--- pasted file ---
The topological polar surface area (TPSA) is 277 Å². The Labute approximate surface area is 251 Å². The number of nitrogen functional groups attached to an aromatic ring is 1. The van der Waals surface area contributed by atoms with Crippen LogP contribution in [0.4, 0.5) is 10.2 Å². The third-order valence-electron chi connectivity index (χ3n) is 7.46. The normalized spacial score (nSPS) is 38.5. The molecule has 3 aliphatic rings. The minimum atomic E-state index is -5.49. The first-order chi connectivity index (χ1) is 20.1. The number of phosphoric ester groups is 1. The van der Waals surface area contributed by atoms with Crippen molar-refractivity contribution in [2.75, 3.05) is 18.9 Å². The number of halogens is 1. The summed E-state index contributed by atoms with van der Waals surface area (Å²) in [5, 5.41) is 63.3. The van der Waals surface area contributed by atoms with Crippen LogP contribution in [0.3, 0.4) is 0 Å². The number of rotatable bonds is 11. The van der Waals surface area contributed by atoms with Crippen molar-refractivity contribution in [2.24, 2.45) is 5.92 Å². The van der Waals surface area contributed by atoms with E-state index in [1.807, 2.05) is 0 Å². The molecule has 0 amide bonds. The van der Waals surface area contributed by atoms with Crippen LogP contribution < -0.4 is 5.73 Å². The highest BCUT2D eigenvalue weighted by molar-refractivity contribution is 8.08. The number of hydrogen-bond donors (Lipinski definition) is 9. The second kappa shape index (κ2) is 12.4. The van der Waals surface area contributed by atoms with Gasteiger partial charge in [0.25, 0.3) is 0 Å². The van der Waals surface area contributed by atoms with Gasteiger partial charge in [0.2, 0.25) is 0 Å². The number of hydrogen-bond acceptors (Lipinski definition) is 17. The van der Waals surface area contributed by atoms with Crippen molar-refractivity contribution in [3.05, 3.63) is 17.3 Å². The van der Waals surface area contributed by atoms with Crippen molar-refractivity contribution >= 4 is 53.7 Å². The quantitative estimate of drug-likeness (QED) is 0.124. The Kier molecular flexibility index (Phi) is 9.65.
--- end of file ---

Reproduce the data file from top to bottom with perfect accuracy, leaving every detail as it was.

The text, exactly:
The topological polar surface area (TPSA) is 277 Å². The Labute approximate surface area is 251 Å². The number of nitrogen functional groups attached to an aromatic ring is 1. The van der Waals surface area contributed by atoms with Crippen LogP contribution in [0.4, 0.5) is 10.2 Å². The third-order valence-electron chi connectivity index (χ3n) is 7.46. The normalized spacial score (nSPS) is 38.5. The molecule has 3 aliphatic rings. The minimum atomic E-state index is -5.49. The first-order chi connectivity index (χ1) is 20.1. The number of phosphoric ester groups is 1. The van der Waals surface area contributed by atoms with Crippen molar-refractivity contribution in [2.75, 3.05) is 18.9 Å². The number of halogens is 1. The summed E-state index contributed by atoms with van der Waals surface area (Å²) in [5, 5.41) is 63.3. The van der Waals surface area contributed by atoms with Crippen LogP contribution in [0.3, 0.4) is 0 Å². The number of rotatable bonds is 11. The van der Waals surface area contributed by atoms with Crippen molar-refractivity contribution in [2.24, 2.45) is 5.92 Å². The van der Waals surface area contributed by atoms with E-state index in [1.807, 2.05) is 0 Å². The molecule has 0 amide bonds. The van der Waals surface area contributed by atoms with Crippen LogP contribution < -0.4 is 5.73 Å². The highest BCUT2D eigenvalue weighted by molar-refractivity contribution is 8.08. The number of hydrogen-bond donors (Lipinski definition) is 9. The second kappa shape index (κ2) is 12.4. The van der Waals surface area contributed by atoms with Gasteiger partial charge in [0.25, 0.3) is 0 Å². The van der Waals surface area contributed by atoms with Gasteiger partial charge in [0.2, 0.25) is 0 Å². The number of hydrogen-bond acceptors (Lipinski definition) is 17. The van der Waals surface area contributed by atoms with Crippen molar-refractivity contribution in [3.05, 3.63) is 17.3 Å². The van der Waals surface area contributed by atoms with Crippen molar-refractivity contribution >= 4 is 53.7 Å². The quantitative estimate of drug-likeness (QED) is 0.124. The Kier molecular flexibility index (Phi) is 9.65.